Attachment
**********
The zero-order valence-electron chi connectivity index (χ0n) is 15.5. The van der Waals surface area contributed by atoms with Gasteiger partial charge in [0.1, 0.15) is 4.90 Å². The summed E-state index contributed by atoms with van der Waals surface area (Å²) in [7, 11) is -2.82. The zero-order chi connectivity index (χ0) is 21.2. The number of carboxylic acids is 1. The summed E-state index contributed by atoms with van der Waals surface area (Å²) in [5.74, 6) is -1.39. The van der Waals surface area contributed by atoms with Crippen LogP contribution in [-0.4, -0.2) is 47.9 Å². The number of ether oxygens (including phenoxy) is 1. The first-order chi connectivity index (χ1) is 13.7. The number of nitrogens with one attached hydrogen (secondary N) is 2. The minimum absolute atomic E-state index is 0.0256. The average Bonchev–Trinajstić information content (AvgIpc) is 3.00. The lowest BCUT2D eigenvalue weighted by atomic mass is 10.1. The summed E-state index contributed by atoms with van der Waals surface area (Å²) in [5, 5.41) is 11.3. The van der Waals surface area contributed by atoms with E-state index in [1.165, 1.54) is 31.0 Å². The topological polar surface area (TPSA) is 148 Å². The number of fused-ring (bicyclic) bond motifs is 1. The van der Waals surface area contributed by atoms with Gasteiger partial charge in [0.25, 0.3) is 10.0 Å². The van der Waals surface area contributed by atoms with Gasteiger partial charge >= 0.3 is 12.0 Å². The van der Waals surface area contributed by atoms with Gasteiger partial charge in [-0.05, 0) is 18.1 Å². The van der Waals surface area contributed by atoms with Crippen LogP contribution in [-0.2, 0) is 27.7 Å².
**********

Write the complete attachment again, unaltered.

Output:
The zero-order valence-electron chi connectivity index (χ0n) is 15.5. The van der Waals surface area contributed by atoms with Gasteiger partial charge in [0.1, 0.15) is 4.90 Å². The summed E-state index contributed by atoms with van der Waals surface area (Å²) in [7, 11) is -2.82. The zero-order chi connectivity index (χ0) is 21.2. The number of carboxylic acids is 1. The summed E-state index contributed by atoms with van der Waals surface area (Å²) in [5.74, 6) is -1.39. The van der Waals surface area contributed by atoms with Crippen LogP contribution in [-0.4, -0.2) is 47.9 Å². The number of ether oxygens (including phenoxy) is 1. The first-order chi connectivity index (χ1) is 13.7. The number of nitrogens with one attached hydrogen (secondary N) is 2. The minimum absolute atomic E-state index is 0.0256. The average Bonchev–Trinajstić information content (AvgIpc) is 3.00. The lowest BCUT2D eigenvalue weighted by atomic mass is 10.1. The summed E-state index contributed by atoms with van der Waals surface area (Å²) in [5, 5.41) is 11.3. The van der Waals surface area contributed by atoms with E-state index in [1.165, 1.54) is 31.0 Å². The topological polar surface area (TPSA) is 148 Å². The number of fused-ring (bicyclic) bond motifs is 1. The van der Waals surface area contributed by atoms with Gasteiger partial charge in [0.25, 0.3) is 10.0 Å². The van der Waals surface area contributed by atoms with Gasteiger partial charge >= 0.3 is 12.0 Å². The van der Waals surface area contributed by atoms with Gasteiger partial charge in [-0.05, 0) is 18.1 Å². The van der Waals surface area contributed by atoms with Crippen LogP contribution in [-0.2, 0) is 27.7 Å².